Al-Shabaab had attacked soft targets in the past. In July 2010, in retaliation for Ugandan troops joining the Africa Union mission in Somalia, al-Shabaab bombed two Kampala restaurants where people were watching the World Cup, killing 74 people. Al-Shabaab had similarly threatened to attack soft targets in Kenya after the invasion, even indicating that the target might be one of the upscale malls where wealthy Kenyans and expatriates frequented.

Over the last two years, there have been a number of terrorist attacks by al-Shabaab and its supporters in Kenya. Many were simple attacks, where a person on a motorcycle would throw a grenade at a bus stop or someplace else where people were gathered—a common tactic in this region. In a number of instances, attackers crossing the Somali border in northeastern Kenya targeted government posts and vehicles, or sometimes aid workers. But these attacks landed far from thickly populated southern Kenya, and so remained out of mind for the majority of Kenyans.

Compared to the previous attacks in Kenya, the Westgate Mall attack was well organized, thoroughly planned, and well resourced. The Kenyan newspapers claim that this is the dying gasp of a defeated enemy pleading for relevance, but I would think that this is another delusion. As long as Kenya keeps its military in Somalia, al-Shabaab will remain in the shadows, ready to attack now and then when the opportunity arises.

This dynamic is driven in part by financing from the United States and its allies, since the African Union forces in Somalia are paid for mostly by the United States, United Kingdom, France, and other EU countries. If they didn’t pay, there would be no foreign armies in Somalia. In Burundi and Uganda, soldiers are reportedly paid around $100 per month (if their commanders don’t embezzle their pay), while as part of the AU forces they are paid $1000 per month (and much more likely to get it). So there is great competition among the soldiers back home to be appointed to go to Somalia.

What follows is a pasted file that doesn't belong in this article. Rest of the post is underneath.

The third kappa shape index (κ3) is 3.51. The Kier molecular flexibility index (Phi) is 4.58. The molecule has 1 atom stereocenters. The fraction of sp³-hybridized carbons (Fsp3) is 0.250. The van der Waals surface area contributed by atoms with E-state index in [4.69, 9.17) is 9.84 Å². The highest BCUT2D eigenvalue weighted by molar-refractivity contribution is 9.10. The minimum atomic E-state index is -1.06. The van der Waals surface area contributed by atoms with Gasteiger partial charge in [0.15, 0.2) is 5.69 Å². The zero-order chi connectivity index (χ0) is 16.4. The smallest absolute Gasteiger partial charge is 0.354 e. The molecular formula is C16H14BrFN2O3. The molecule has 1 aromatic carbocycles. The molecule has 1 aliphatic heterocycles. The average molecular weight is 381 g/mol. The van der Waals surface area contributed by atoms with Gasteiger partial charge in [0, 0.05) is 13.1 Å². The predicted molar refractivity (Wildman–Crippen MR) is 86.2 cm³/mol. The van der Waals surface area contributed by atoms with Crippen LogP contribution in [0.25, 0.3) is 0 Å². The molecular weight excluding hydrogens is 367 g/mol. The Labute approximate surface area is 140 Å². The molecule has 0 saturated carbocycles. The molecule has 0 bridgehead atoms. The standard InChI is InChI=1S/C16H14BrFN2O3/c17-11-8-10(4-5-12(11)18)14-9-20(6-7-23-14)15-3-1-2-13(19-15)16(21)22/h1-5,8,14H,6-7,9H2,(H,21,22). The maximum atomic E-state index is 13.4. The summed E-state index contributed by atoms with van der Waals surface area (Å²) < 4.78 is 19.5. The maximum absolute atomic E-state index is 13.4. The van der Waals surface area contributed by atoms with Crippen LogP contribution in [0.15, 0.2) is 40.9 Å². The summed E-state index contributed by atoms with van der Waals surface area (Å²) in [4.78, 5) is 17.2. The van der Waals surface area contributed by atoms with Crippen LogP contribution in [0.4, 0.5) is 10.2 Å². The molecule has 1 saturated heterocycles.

Since the attack, Kenyan authorities have yet to acknowledge that the vast majority of the region’s Muslims condemn the violence as much as anyone else. Likewise, no one is cautioning that the 2 million Kenyan Somalis and the almost 1 million Somali refugees in Kenyon are also totally innocent of this crime. There is a real danger—as experienced by Muslims, Sikhs, and people of Middle Eastern descent in the United States after 9/11—that the Kenyan government will use this attack to curtail civil liberties, commit ethnic and religious profiling, and challenge anyone who opposes state policies as unpatriotic, potentially leading again to a repressive autocracy reminiscent of the Moi years.

What is the solution? Talking. This is what ends every war and conflict. This is already occurring in Somalia and in North Kivu in the eastern Congo. But the antagonists are not going to engage in dialogue until they are pushed by others, particularly the international community. The United States in particular has the leverage to drive negotiations, since it controls the purse strings.

The U.S. government, along with its hawkish allies at the United Nations, seems averse to this approach. But in the absence of a negotiated settlement, innocent Kenyans and their neighbors in the region will continue to reap the deadly harvest of an asymmetric war.

#246 — Terrorist Attack on Westgate Mall — September 22, 2013